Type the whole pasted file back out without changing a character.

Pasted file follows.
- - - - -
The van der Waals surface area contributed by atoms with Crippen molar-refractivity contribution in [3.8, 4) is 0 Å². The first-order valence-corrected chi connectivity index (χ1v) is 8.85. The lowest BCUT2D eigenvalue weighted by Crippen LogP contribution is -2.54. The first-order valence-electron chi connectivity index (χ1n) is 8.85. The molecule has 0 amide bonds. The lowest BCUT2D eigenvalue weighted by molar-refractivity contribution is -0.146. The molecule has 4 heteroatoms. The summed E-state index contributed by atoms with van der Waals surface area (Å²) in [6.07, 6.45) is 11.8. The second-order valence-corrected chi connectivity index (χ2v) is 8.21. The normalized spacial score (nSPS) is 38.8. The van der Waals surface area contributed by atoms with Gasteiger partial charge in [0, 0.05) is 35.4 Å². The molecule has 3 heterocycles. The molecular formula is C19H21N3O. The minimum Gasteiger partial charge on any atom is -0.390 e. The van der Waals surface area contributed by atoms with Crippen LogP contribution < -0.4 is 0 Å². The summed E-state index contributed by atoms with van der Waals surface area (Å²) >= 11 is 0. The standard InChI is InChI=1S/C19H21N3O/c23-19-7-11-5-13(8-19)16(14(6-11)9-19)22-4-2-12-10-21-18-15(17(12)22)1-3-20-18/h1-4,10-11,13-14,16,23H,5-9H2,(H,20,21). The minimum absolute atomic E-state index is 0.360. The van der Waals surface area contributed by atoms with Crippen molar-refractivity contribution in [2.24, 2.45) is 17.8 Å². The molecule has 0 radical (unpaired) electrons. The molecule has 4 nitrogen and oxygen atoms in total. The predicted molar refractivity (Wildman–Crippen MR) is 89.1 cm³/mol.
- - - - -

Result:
The van der Waals surface area contributed by atoms with Crippen molar-refractivity contribution in [3.8, 4) is 0 Å². The first-order valence-corrected chi connectivity index (χ1v) is 8.85. The lowest BCUT2D eigenvalue weighted by Crippen LogP contribution is -2.54. The first-order valence-electron chi connectivity index (χ1n) is 8.85. The molecule has 0 amide bonds. The lowest BCUT2D eigenvalue weighted by molar-refractivity contribution is -0.146. The molecule has 4 heteroatoms. The summed E-state index contributed by atoms with van der Waals surface area (Å²) in [6.07, 6.45) is 11.8. The second-order valence-corrected chi connectivity index (χ2v) is 8.21. The normalized spacial score (nSPS) is 38.8. The van der Waals surface area contributed by atoms with Gasteiger partial charge in [0, 0.05) is 35.4 Å². The molecule has 3 heterocycles. The molecular formula is C19H21N3O. The minimum Gasteiger partial charge on any atom is -0.390 e. The van der Waals surface area contributed by atoms with Crippen LogP contribution < -0.4 is 0 Å². The summed E-state index contributed by atoms with van der Waals surface area (Å²) >= 11 is 0. The standard InChI is InChI=1S/C19H21N3O/c23-19-7-11-5-13(8-19)16(14(6-11)9-19)22-4-2-12-10-21-18-15(17(12)22)1-3-20-18/h1-4,10-11,13-14,16,23H,5-9H2,(H,20,21). The minimum absolute atomic E-state index is 0.360. The van der Waals surface area contributed by atoms with Crippen molar-refractivity contribution in [2.24, 2.45) is 17.8 Å². The molecule has 0 radical (unpaired) electrons. The molecule has 4 nitrogen and oxygen atoms in total. The predicted molar refractivity (Wildman–Crippen MR) is 89.1 cm³/mol.